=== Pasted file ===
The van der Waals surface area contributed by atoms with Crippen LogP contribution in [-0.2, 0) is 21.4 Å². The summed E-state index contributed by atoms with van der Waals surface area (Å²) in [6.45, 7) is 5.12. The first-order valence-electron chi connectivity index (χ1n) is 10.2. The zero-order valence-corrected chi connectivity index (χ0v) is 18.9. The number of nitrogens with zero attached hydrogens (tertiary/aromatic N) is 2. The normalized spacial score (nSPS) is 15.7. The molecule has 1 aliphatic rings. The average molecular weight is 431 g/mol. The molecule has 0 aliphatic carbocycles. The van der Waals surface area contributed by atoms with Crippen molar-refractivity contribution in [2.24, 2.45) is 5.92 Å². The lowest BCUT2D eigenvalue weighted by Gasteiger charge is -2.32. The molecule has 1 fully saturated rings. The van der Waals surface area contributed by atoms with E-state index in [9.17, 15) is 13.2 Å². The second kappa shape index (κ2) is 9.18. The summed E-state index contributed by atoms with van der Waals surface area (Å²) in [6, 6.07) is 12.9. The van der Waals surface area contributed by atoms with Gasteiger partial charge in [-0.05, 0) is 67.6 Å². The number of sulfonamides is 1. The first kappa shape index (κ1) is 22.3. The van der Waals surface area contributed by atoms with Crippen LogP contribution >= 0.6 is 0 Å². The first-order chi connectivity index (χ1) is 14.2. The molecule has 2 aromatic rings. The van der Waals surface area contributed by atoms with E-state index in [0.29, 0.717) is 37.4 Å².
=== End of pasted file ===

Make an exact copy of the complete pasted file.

The van der Waals surface area contributed by atoms with Crippen LogP contribution in [-0.2, 0) is 21.4 Å². The summed E-state index contributed by atoms with van der Waals surface area (Å²) in [6.45, 7) is 5.12. The first-order valence-electron chi connectivity index (χ1n) is 10.2. The zero-order valence-corrected chi connectivity index (χ0v) is 18.9. The number of nitrogens with zero attached hydrogens (tertiary/aromatic N) is 2. The normalized spacial score (nSPS) is 15.7. The molecule has 1 aliphatic rings. The average molecular weight is 431 g/mol. The molecule has 0 aliphatic carbocycles. The van der Waals surface area contributed by atoms with Crippen molar-refractivity contribution in [2.24, 2.45) is 5.92 Å². The lowest BCUT2D eigenvalue weighted by Gasteiger charge is -2.32. The molecule has 1 fully saturated rings. The van der Waals surface area contributed by atoms with E-state index in [9.17, 15) is 13.2 Å². The second kappa shape index (κ2) is 9.18. The summed E-state index contributed by atoms with van der Waals surface area (Å²) in [6, 6.07) is 12.9. The van der Waals surface area contributed by atoms with Gasteiger partial charge in [-0.05, 0) is 67.6 Å². The number of sulfonamides is 1. The first kappa shape index (κ1) is 22.3. The van der Waals surface area contributed by atoms with Crippen LogP contribution >= 0.6 is 0 Å². The first-order chi connectivity index (χ1) is 14.2. The molecule has 2 aromatic rings. The van der Waals surface area contributed by atoms with E-state index in [0.29, 0.717) is 37.4 Å².